From: http://seeclickfix.com/kansas_city Change the slide to your city/town if it exists!SeeClickFix allows you to report a problem—like a pothole or a walk signal that’s too short—to the government to see it get fixed. You’ll receive alerts when someone is tasked to fix the problem and then when it is fixed, and you’ll learn more about how problems get solved.
The Food Environment Atlas shows places that don’t have fresh groceries.
Technology can tell us when something needs to happen now, like learning of traffic issues or to take cover due an impending storm. These technologies are typically time-based and made for personal use, use location information, and are driven by a particular need.
From: http://www.technologyreview.com/communications/35097/?p1=A1In January of this year (2014) West Virginians were without safe water sources after a chemical contamination of a water treatment plant. Residents relied on the media to learn when their water was safe. This map and the blue color became a symbol of when water was safe. This information prompted people to act—whether to stop drinking water out of the taps or to resume normal practices.
Give 15 minutes for this exercise, and chime in when necessary, prompting questions and asking others to provide more context to their sticky notes.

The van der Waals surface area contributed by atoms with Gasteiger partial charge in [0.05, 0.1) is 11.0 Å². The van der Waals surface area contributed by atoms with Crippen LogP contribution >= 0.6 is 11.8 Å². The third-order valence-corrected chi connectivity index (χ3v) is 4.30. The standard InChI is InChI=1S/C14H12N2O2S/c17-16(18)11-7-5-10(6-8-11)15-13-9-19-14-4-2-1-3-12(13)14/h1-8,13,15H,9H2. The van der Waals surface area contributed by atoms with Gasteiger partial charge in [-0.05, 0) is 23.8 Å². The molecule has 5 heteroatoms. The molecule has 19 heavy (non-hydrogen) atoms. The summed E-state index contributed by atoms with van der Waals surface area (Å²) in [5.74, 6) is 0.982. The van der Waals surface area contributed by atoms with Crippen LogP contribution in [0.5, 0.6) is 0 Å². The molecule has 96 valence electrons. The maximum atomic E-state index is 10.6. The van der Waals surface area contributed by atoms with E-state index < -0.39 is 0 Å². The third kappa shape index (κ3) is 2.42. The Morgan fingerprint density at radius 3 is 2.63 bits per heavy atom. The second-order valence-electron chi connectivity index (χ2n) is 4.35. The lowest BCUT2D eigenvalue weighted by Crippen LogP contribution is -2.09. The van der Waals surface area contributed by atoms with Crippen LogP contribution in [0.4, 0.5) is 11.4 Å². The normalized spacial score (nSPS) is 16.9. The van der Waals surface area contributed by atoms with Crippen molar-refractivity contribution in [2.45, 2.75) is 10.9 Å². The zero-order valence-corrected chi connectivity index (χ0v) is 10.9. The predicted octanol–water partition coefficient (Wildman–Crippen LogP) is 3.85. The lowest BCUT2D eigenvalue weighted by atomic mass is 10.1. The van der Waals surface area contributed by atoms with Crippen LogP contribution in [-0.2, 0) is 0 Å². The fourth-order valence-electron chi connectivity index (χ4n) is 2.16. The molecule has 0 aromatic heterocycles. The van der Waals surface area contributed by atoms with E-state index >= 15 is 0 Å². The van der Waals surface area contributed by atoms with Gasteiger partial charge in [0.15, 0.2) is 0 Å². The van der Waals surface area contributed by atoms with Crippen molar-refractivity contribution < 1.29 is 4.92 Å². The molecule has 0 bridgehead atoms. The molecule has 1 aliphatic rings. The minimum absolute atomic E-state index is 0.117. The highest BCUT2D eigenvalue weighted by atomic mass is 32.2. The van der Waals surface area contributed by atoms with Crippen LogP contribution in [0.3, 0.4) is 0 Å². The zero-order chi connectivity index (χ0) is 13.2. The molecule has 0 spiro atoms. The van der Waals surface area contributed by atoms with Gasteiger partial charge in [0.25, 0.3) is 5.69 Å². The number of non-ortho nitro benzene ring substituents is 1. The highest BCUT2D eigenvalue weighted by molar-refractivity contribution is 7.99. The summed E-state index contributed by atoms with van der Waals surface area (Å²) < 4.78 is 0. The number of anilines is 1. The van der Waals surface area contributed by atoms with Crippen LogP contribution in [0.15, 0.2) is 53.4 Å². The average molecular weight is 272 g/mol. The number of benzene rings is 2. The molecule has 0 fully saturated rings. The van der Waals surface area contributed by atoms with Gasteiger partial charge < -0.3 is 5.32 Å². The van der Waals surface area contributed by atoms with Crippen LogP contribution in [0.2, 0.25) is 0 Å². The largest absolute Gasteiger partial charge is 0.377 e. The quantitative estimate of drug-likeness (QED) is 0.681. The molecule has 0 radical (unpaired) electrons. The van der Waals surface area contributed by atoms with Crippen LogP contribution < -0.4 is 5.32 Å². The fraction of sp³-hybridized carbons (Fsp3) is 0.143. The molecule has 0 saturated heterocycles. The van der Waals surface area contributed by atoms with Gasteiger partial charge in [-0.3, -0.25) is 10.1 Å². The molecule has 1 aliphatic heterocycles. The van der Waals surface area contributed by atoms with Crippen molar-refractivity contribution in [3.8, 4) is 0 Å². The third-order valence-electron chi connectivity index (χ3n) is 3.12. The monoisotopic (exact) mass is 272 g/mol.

The facilitator will send the sticky notes in the envelope to Caravan Studios. The Caravan team will take all of the notes, categorize them on our wall in San Francisco, and invite you all to join us in talking them through during a conference call in the near future. This will help the team prepare the information for the upcoming hackathon at NTC 2014. NetLocal facilitator can also stay connected to Caravan Studios and report back on the progress of your ideas, if there’s interest. Thank you!
Net2local hackathon idea generator from Caravan Studios
Today we’re going to
technology can help
make the world better.
First, think of an
issue you care about
and know about.
Now, answer one or more of
• We need more X in this area.
• I need people to understand X in this
• This would work better if only I could
• Here’s what’s really hard:
• Here’s what’s really easy:
Read & Talk
1. Go to the wall and read the sticky notes.
2. If something strikes you as interesting or
if you have questions about it, raise
them, share what resonates.
3. Are there similarities? Discuss them.
• Using a pen, place a checkmark on the
sticky note that resonates most with you.
• Which one seems ripe for a
technological intervention, or which one
are you most interested in exploring?
• You have THREE checkmarks.
Here’s what’s going to happen next:
1. Send the sticky notes to Caravan
2. They will synthesize, categorize and
upload(itize) your ideas to Hacker
Helper (a place where hackers find
info to inform their work at
3. The Caravan team will advocate for
your ideas at an upcoming Code for
This deck was originally made by Caravan
Studios, a division of TechSoup Global, a
501(c)3 nonprofit organization. This work
is licensed under the Creative Commons
Attribution-ShareAlike 4.0 International
License. To view a copy of this license visit
Find out more about Caravan Studios:
Follow us on Twitter: @caravanstudios